As part of the release of LONTAR #1, I’ve been interviewed at the BooksActually blog:
CONVERSATIONS WITH :
Jason Erik Lundberg
Jason Erik Lundberg was born in Brooklyn and has lived in Singapore since 2007. He is the author of nearly a dozen books, including the new collection Strange Mammals; he is also the series editor of The Epigram Books Collection of Best New Singaporean Short Stories, editor of Fish Eats Lion (2012), and co-editor of A Field Guide to Surreal Botany (2008) and Scattered, Covered, Smothered (2004).
Q: What was the inspiration behind Lontar?
LONTAR continues a project begun with my collection Red Dot Irreal (2011) and continued with my edited anthology Fish Eats Lion (2012), both also published by Math Paper Press: to increase awareness and celebrate the creation of the speculative fiction being written in [and about] Southeast Asia in English. On the world stage of speculative fiction, Southeast Asia is still largely underrepresented, both as a setting, and in terms of writers in the region. LONTAR is my attempt to shine a spotlight and bring more attention to this type of writing, and to do it in a regular periodic fashion.
Q: Why speculative fiction and what do you hope to do with that?
SF is my chosen genre, and is the only method of prose writing that allows for the literalization of metaphor in order to go beyond mere facts and examine issues at the level of truth. The fantastical tradition is the oldest storytelling convention there is, way on back to myth-making and god-creation used to explain the world, and it is as relevant today as it was thousands of years ago.
Q: What can we expect from following issues of Lontar?
Issue #2 contains stories that take place in the DMZ between North and South Korea, in the elevated educational society of a far-future Singapore, at a magical floating market accessible only from a village river in Vietnam, and in a mansion apartment in New York City gained by a homicidal monk and a Bangkok madam. Plus an all-Singapore contingent of poets exploring aspects of the strange in verse. Our authors will include emerging writers, a winner of the Andre Norton Award for Young Adult Science Fiction and Fantasy, and a bestselling British crime novelist.
Q: As an American living in Singapore, and as the literary fiction editor at Epigram Books, what are some of the key themes you have observed in Singapore writing which differs from American publications?
I’m not sure that it necessarily differs from American writing, but one trend I’ve seen in recent years in Singaporean prose writing is the focus on loss. As a country, Singapore continues to do well in terms of economic stability and providing a fairly comfortable existence for many of the people living and working here, but in exchange, the cost seems to have been something profound, something deep in the collective soul of the nation. There is a melancholy tone that pervades much Singaporean fiction right now, a period of recovery from that lost thing, a time of healing and reflection.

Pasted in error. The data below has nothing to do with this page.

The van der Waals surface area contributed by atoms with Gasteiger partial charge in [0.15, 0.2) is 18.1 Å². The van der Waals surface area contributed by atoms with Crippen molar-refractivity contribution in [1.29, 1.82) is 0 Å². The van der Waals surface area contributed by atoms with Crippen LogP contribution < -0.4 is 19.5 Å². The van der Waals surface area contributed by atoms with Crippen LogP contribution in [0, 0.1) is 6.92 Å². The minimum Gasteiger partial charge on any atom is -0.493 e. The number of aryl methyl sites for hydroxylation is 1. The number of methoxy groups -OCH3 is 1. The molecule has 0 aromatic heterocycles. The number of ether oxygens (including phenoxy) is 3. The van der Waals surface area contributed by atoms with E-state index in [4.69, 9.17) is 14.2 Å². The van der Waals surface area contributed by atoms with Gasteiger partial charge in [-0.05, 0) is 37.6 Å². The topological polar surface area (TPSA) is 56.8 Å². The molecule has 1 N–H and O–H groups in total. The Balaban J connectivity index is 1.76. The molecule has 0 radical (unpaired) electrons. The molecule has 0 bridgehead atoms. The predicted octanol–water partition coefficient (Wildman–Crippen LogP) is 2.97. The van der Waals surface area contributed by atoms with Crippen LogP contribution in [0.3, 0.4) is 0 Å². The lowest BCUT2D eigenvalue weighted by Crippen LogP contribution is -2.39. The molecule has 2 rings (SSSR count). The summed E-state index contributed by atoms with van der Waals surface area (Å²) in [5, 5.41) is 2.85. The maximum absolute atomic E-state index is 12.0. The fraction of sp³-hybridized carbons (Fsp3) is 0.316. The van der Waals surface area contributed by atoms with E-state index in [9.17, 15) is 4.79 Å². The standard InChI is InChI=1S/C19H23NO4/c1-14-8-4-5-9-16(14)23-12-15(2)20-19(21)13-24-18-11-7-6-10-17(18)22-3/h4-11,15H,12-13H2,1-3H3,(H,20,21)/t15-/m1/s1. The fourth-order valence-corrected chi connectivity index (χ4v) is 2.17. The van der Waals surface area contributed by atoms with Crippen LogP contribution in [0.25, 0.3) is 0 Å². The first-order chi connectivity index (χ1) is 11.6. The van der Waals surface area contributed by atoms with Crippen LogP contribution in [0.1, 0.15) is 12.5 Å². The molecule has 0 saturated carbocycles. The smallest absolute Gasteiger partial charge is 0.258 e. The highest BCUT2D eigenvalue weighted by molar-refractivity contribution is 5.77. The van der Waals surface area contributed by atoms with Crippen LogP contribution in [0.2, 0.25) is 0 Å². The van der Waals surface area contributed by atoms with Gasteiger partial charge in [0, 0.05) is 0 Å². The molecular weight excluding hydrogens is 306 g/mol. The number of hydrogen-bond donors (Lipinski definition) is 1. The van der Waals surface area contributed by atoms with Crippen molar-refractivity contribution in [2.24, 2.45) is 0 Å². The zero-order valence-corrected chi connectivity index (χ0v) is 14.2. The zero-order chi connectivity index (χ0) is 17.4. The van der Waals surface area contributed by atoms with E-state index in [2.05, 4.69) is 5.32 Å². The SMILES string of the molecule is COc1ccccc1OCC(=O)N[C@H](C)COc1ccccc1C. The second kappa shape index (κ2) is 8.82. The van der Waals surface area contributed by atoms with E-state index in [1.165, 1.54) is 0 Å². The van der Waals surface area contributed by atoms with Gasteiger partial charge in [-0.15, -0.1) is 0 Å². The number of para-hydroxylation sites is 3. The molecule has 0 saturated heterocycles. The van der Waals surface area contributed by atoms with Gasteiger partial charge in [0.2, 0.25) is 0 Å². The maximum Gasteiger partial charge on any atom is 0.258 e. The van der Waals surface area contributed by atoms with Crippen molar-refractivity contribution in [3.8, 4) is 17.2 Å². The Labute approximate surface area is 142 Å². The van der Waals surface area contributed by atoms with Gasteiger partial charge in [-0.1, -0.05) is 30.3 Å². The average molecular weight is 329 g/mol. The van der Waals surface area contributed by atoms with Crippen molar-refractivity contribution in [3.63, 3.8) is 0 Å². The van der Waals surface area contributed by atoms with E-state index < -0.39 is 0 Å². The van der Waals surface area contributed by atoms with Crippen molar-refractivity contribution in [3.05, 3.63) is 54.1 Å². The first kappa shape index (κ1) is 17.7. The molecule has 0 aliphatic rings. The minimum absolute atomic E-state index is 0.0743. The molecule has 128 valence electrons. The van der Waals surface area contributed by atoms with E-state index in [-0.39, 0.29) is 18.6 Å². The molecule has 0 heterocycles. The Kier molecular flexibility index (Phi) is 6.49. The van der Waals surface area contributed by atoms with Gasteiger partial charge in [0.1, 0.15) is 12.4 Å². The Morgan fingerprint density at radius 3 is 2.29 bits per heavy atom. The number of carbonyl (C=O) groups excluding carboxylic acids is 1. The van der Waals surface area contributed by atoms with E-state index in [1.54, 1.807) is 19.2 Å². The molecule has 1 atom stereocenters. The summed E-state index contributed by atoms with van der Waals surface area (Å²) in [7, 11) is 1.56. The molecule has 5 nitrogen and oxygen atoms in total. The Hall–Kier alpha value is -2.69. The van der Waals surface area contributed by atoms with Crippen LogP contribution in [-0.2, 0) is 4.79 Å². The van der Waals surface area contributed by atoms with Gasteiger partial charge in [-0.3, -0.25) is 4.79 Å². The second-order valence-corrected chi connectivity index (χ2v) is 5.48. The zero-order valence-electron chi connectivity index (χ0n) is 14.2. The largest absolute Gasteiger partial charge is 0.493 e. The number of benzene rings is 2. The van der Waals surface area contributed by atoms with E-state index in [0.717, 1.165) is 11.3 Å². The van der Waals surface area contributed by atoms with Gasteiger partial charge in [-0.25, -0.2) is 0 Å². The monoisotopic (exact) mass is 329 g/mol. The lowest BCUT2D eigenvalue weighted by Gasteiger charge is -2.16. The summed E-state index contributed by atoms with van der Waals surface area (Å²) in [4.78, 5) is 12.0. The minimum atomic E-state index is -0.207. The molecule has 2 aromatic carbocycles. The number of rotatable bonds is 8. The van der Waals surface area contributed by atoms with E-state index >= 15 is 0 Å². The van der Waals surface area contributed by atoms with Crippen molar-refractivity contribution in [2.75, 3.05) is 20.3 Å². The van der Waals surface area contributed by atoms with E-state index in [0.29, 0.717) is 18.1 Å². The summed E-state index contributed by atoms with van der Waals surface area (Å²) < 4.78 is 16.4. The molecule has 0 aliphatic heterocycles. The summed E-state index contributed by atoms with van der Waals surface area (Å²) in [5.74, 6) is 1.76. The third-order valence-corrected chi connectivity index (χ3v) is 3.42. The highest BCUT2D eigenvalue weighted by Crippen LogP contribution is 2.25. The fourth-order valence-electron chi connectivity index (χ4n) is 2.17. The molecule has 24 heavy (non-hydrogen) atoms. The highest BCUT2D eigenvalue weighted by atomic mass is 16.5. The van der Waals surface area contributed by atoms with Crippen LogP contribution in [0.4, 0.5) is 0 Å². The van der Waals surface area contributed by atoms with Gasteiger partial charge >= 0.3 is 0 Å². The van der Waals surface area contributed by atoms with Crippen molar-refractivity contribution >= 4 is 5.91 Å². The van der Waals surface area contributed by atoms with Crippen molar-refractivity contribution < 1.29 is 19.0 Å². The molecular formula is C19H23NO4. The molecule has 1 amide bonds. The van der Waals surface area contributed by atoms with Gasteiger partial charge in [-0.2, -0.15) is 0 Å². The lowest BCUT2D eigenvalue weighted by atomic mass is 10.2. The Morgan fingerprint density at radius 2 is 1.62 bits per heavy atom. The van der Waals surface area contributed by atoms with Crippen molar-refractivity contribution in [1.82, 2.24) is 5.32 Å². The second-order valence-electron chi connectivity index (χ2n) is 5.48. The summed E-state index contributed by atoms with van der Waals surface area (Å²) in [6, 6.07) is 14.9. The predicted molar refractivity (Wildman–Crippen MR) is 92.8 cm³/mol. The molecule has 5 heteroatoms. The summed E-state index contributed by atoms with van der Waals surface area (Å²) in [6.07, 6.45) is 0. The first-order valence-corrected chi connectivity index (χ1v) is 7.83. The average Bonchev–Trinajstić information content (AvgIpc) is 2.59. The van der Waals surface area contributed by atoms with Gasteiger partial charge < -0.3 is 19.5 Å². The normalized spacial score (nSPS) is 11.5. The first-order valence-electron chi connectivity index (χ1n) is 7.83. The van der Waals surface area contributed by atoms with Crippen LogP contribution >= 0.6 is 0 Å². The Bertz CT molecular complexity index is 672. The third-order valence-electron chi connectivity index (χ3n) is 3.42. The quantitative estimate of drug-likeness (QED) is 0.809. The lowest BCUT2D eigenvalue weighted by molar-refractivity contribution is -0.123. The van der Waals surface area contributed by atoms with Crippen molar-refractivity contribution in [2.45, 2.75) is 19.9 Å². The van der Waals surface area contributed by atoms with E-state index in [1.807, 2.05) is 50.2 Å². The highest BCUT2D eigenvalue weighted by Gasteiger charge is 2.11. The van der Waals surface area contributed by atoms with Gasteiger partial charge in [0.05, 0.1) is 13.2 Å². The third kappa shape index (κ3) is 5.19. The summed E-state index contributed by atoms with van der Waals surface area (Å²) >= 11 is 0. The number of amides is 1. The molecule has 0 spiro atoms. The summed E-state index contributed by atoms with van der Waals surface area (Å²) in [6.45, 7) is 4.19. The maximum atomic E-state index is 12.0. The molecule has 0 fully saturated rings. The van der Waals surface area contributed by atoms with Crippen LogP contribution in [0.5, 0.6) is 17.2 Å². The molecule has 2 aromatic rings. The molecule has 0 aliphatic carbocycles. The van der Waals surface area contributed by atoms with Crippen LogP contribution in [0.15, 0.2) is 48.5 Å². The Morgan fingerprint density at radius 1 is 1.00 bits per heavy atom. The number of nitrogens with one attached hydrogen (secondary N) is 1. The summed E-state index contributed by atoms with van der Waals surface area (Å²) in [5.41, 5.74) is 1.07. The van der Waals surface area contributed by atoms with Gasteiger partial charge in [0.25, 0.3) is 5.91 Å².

Q: What next? What can we expect to see from you in the near future?
My Babette’s Feast chapbook, Embracing the Strange, should be out sometime later in September from Math Paper Press. In October, my new collection, Strange Mammals, will be out both in paperback and as an ebook from my UK publisher, Infinity Plus Books; ∞+ is also releasing The Alchemy of Happiness and the expanded edition of Red Dot Irreal in paperback editions, after publishing them last year as ebooks. And at the Singapore Writers Festival, I’ll be launching my new anthology, The Epigram Books Collection of Best New Singaporean Short Stories: Volume One, as well as two other books that I edited for Epigram Books—Cyril Wong’s first novel, The Last Lesson of Mrs de Souza, and Amanda Lee Koe’s debut collection, Ministry of Moral Panic.
I’m currently at work desperately trying to finish revising my novel, A Fickle and Restless Weapon, which takes place in a fictional alternate-universe version of Singapore. If you want to get a more regular dose of my fiction, I have pieces accepted for the first twelve issues of the Math Paper Press journal of flash fiction, Twenty-Four Flavours, and have made it a goal to write stories for the remaining twelve. Just recently, I received a 2013 Creation Grant from the National Arts Council to write a steampunk novella, The Diary of a Man Who Disappeared, which shares the world of my novel, and which I’ll start writing next year.